By David Kamioner | December 13, 2019
Does House Speaker Nancy Pelosi (D-Calif.) have the numbers in the full House to impeach President Donald Trump?
The answer to that is a very probable yes.
However — as we’ve seen with the rush toward impeachment ever since a mundane presidential phone call occurred on July 25 of this year — other developments could be surprising as well.
Based on the numbers and the members of Congress involved, and on data from public sources, here are three possible scenarios in play, according to this analyst.
1.) Probable: The House sends the Senate two articles of impeachment within a week of Christmas.
Pelosi needs a simple majority of 216 of the House’s 431 current members to impeach Trump. There are 233 Dems and 2 have said already that they will not vote to impeach.
One other member, Rep. Justin Amash (I-Mich.), announced he will vote to impeach.
So, she has 232 in her pocket.
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She can lose 16 and squeak it through. But losing 17 is death for her.
Thirty-one Dem House members represent districts that Trump won in the 2016 election. Pelosi can give a pass to 10 of those — thus saving them the ire of their districts and possibly her speakership, and still have six to spare.
But less than 10 come from districts Trump won by double digits. So eight will get the waiver. She’ll lose three more from defections but will gain two Republicans.
So the Dems could impeach the president on both counts by 8-12 votes. Then the vote goes in the Senate.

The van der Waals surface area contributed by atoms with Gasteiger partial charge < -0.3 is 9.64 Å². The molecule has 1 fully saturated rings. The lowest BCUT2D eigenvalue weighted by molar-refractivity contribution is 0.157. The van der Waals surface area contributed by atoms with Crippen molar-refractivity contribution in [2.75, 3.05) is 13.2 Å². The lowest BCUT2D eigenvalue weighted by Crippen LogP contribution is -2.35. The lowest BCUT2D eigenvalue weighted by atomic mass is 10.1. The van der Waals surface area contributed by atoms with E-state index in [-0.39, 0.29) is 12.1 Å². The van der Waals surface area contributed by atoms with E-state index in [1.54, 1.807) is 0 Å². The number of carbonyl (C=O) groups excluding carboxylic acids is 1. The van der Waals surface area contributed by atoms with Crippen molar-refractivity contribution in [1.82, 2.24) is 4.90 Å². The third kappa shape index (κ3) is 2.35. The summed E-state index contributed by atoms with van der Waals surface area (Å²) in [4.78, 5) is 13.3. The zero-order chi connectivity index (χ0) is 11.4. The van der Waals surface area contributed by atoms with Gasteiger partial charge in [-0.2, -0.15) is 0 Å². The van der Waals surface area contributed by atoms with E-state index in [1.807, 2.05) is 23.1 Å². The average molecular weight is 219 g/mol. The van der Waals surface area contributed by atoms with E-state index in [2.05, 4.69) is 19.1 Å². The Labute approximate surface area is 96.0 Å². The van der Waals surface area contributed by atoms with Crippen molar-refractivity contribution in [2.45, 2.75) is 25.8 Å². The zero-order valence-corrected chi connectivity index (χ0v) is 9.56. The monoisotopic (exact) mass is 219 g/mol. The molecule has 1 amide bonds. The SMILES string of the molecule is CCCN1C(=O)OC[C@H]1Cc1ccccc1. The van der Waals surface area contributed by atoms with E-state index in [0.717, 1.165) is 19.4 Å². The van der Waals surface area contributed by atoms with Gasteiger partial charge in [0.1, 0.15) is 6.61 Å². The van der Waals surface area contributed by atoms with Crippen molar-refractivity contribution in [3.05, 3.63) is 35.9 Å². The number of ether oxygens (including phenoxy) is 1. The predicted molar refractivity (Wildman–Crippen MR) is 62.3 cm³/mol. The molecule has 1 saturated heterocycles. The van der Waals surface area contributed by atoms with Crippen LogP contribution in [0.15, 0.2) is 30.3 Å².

After a three-week trial, it’s 52-48 for the president.
That’s nowhere near the 67 against him that is needed for removal from office.
2.) Possible: Reading the tea leaves, Pelosi makes it known she will not whip the vote on one of the articles of impeachment (probably the nebulous abuse of power charge).
Pelosi proceeds with a censure on that and gets it easily.
But in this scenario, her hesitancy on the subject in general sends shivers through Democrat ranks. One or two prominent Dems privately refuse to back impeachment because of the political cost.
Pelosi then strong-arms them — and they do not go public.
When the vote is taken, she wins by 5-8 votes on one article but the win is so close she is politically hobbled and takes heat for it.
The single count goes into the Senate — to die a quick death by acquittal vote before a trial or after a brief trial.
3.) Unlikely: Dems fear the wrath of the voters and get cold feet entirely.
Pelosi loses control of the caucus as Democrat freshmen and moderates publicly plot with GOP moderates to introduce harsh motions of censure of the president.
One of her leadership team defects and does not go public — but tells Pelosi he or she will unless she backs off the full House vote.
To kill the avalanche before it starts, Pelosi advocates censure on both counts and claims she’s doing it to spare the American people the trauma of a Senate trial.
She is lying.
Perhaps some of this is the stuff of political fiction more than actual fact.
But so is the impeachment of a duly elected president of the United States over a single phone call.
This piece originally appeared in LifeZette and is used by permission.
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